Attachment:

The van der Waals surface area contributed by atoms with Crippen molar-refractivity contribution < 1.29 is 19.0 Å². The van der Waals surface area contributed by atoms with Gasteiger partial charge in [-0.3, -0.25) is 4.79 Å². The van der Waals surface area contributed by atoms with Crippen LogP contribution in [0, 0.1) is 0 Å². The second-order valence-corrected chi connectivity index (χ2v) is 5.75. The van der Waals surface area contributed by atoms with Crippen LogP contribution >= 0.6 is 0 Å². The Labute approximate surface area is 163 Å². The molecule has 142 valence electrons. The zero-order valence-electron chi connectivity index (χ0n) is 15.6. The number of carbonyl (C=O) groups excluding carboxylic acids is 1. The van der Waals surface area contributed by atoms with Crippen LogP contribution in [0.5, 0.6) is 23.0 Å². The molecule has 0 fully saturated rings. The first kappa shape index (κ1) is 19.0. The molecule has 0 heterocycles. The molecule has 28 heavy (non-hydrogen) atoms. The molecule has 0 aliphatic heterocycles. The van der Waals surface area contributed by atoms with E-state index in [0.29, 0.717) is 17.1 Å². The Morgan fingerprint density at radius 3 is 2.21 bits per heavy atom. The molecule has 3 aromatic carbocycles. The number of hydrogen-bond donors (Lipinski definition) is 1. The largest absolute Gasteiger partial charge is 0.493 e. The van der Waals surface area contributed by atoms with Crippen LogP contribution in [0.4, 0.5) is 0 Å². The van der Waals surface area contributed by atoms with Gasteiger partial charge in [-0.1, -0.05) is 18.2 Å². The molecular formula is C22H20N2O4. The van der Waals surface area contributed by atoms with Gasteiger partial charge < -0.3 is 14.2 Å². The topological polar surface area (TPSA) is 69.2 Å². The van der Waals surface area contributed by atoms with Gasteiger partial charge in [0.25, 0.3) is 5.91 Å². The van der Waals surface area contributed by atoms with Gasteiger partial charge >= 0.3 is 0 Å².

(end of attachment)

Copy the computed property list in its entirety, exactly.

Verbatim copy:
The van der Waals surface area contributed by atoms with Crippen molar-refractivity contribution < 1.29 is 19.0 Å². The van der Waals surface area contributed by atoms with Gasteiger partial charge in [-0.3, -0.25) is 4.79 Å². The van der Waals surface area contributed by atoms with Crippen LogP contribution in [0, 0.1) is 0 Å². The second-order valence-corrected chi connectivity index (χ2v) is 5.75. The van der Waals surface area contributed by atoms with Crippen LogP contribution >= 0.6 is 0 Å². The Labute approximate surface area is 163 Å². The molecule has 142 valence electrons. The zero-order valence-electron chi connectivity index (χ0n) is 15.6. The number of carbonyl (C=O) groups excluding carboxylic acids is 1. The van der Waals surface area contributed by atoms with Crippen LogP contribution in [0.5, 0.6) is 23.0 Å². The molecule has 0 fully saturated rings. The first kappa shape index (κ1) is 19.0. The molecule has 0 heterocycles. The molecule has 28 heavy (non-hydrogen) atoms. The molecule has 0 aliphatic heterocycles. The van der Waals surface area contributed by atoms with E-state index in [0.29, 0.717) is 17.1 Å². The Morgan fingerprint density at radius 3 is 2.21 bits per heavy atom. The molecule has 3 aromatic carbocycles. The number of hydrogen-bond donors (Lipinski definition) is 1. The largest absolute Gasteiger partial charge is 0.493 e. The van der Waals surface area contributed by atoms with Crippen LogP contribution in [0.4, 0.5) is 0 Å². The van der Waals surface area contributed by atoms with Gasteiger partial charge in [-0.1, -0.05) is 18.2 Å². The molecular formula is C22H20N2O4. The van der Waals surface area contributed by atoms with Gasteiger partial charge < -0.3 is 14.2 Å². The topological polar surface area (TPSA) is 69.2 Å². The van der Waals surface area contributed by atoms with Gasteiger partial charge in [0.25, 0.3) is 5.91 Å². The van der Waals surface area contributed by atoms with Gasteiger partial charge >= 0.3 is 0 Å².